Tag Archives: the graduate

Greenberg

The six films of Noah Baumbach describe sad and gentle slide from probing disappointment (Kicking and Screaming) to pervasive contempt (Margot at the Wedding). Greenberg, his latest film, sits somewhere in between.

In fact the movie is about inbetweens. About not being one thing, or its opposite. About not loving and not hating, not wanting and not not wanting. “I’m not doing anything,” Greenberg declares, “But I’ve decided not to do anything.” Is there a difference? Yes. No. We’re meant to laugh, weakly. This is a neurotic comedy if Antonioni had made it.

Greenberg is a cry for help without any crying. I wish I could say it’s the story of two generations – grunge versus mumblecore – but that would suggest Baumbach was aiming for something a little more conceptually ambitious. And ambition is contrary to the whole ethic of the film. Greenberg is just about a guy; guy so unlikable, it seems he actually sets out to cause difficulty, thwart coherence, and stymie momentum, just as Baumbach’s movie – named for its pro/antagonist – pursues ideas only to drop them, shirks from illumination, and stifles our satisfaction wherever and however possible. In other words, it’s good.

But even if you nail it, setting out to make blah can only net you the finest blah in town. That explains the sense of cold dissatisfaction upon leaving the theater, of feeling as though you haven’t sat through anything. But that’s reality, isn’t it? Nothing? Blah? Our man Baumbach seems to think so. Futility is the river of the world.

I began to wonder on my way out about the kinds of futility. Some of the greatest films have come out this all-powerful twentieth century curse, but only recently have they been designed to be unappealing. (Trying to seem unrefined, they actually appear more calculating than an honest-to-God Hollywood blockbuster.) But paralysis didn’t always used to be that way. Think back: Chayefsky was mad as hell. Ingmar Bergman was smart as hell. Benjamin Braddock, the patron saint of paralysis, had Elaine. And Beckett? There’s a lot to be gained from Godot, Greenberg’s wiser grandparent. The difference is, those clowns fought the nothing. Baumbach’s guy gave up the fight long ago. No, wait. Scratch that. He never began it.

Is that because the fight doesn’t exist anymore? Is that, I wondered on my way out into the street, what mumblecore is actually all about – apathy? Because if it is, I think that is worth fighting.

Compare Greenberg to Cassavetes’s Minnie & Moskowitz, a film that has so clearly inspired Baumbach’s, and you’ll see the fight up close, back in 1971, when Los Angeles wasn’t the capital of aimlessness (the first shot of Greenberg is of smog and crossed telephone wires), but a whacked-out town of lonely loonies turned loose to wreak havoc upon each other’s weirdnessess. Like Greenberg, they’ll never win, but unlike Greenberg, that’s why I love them.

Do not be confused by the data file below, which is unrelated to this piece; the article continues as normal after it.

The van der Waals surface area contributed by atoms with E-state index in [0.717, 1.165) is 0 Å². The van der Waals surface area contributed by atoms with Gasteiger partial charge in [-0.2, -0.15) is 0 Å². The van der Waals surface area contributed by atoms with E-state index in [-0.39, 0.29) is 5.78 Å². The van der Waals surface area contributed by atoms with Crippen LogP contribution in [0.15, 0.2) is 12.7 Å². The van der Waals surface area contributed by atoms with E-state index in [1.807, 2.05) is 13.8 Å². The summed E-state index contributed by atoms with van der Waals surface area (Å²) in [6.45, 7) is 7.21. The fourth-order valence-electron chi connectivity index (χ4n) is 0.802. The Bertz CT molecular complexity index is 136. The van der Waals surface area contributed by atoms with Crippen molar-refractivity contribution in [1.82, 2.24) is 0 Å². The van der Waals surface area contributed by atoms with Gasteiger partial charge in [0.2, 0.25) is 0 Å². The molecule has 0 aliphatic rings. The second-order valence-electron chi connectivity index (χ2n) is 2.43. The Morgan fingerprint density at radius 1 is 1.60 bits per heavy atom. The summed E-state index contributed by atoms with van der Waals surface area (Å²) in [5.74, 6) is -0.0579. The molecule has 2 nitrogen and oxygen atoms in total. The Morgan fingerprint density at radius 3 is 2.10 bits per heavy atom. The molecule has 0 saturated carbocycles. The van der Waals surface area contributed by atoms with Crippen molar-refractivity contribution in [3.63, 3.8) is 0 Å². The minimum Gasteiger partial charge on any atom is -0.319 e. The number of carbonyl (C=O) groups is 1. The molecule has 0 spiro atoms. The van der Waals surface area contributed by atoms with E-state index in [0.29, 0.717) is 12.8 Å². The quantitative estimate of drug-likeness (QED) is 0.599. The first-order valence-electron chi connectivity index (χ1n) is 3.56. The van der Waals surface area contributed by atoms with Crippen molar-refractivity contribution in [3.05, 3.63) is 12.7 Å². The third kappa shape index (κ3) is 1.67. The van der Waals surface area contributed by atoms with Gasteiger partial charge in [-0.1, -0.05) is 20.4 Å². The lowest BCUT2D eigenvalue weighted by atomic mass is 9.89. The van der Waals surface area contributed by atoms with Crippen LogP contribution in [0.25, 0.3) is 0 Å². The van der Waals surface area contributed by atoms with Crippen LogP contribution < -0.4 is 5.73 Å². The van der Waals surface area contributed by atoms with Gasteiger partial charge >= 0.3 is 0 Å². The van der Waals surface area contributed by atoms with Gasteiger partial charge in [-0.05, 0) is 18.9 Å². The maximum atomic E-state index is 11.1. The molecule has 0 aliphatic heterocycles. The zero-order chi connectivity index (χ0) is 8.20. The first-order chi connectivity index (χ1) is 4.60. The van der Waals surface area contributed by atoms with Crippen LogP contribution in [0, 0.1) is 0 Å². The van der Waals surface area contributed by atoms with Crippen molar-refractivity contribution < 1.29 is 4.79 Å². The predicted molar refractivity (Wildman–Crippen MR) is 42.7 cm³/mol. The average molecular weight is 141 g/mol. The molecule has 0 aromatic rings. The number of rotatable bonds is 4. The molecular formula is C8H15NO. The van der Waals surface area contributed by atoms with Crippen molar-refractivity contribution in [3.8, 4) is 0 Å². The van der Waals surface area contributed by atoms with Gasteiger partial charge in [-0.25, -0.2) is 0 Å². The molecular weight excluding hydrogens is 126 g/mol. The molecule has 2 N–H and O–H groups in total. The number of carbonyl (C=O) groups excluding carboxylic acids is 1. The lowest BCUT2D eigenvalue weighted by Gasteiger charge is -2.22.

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Goodbye, Bob Willoughby (1927-2009)

Bob Willoughby, the man considered by many to be the greatest set photographer of all time, died Friday at his home in Vence, France. He was 82.

It’s difficult not to love Willoughby’s work. He shot the most beautiful people, his pictures are graphically bold and often full of action, and they give us regular people privileged access into the private, behind the scenes moments of our favorite movies. But what am I saying? That’s what all set photographers do.

What makes Willoughby’s work stand up taller than the rest, is that it contains a true, open-eyed love for the process of making movies. One look at any of his pictures, and you’ll see he saw the stars, directors, and technicians, the way we want to see them, with curiosity, the enthusiasm of true fans, and, unlike the classical Hollywood portraits of Hurrell, only the slightest touch of idealism.

Today, we like to see movie people cut down to size. And why shouldn’t we? Many of them are just too rich and too happy (or so they seem) for us to want to let them stay that way.  But Willoughby’s work forsakes that impulse, and reminds us of all that was wonderful – and indeed still may be wonderful – about the picture industry. And the way Willoughby saw it, it was truly an industry – of stunning people out there doing stunning work.

I’m happy to say I had the good fortune to speak with Willoughby over the last year. Our communication began when I contacted him out of the blue to see if I could get the rights to a photo of his which I wanted to use for the cover of my book about Blake Edwards. Though he owed me no favors, he wanted to give it to me for a very, very low price. He didn’t have to; I was willing to pay pull price (for this shot, attached below, you would have too), but he insisted.

And when I told him I was working on a book about his muse, Audrey Hepburn, he assured me that everything they ever said about her was true. She was the loveliest person in pictures, perhaps the loveliest person he had ever met. The way he said it, with such tender reverence, it was impossible not to believe him.

So here’s to Bob Willoughby, who loved making movies. The proof is in the pictures.

Elizabeth Taylor and Richard Burton, Who’s Afraid of Virginia Woolf?(1966)

Blake Edwards and Natalie Wood, The Great Race (1965)

Judy Garland and George Cukor, A Star is Born (1954)


Dustin Hoffman and script supervisor Meta Rebner, The Graduate (1967)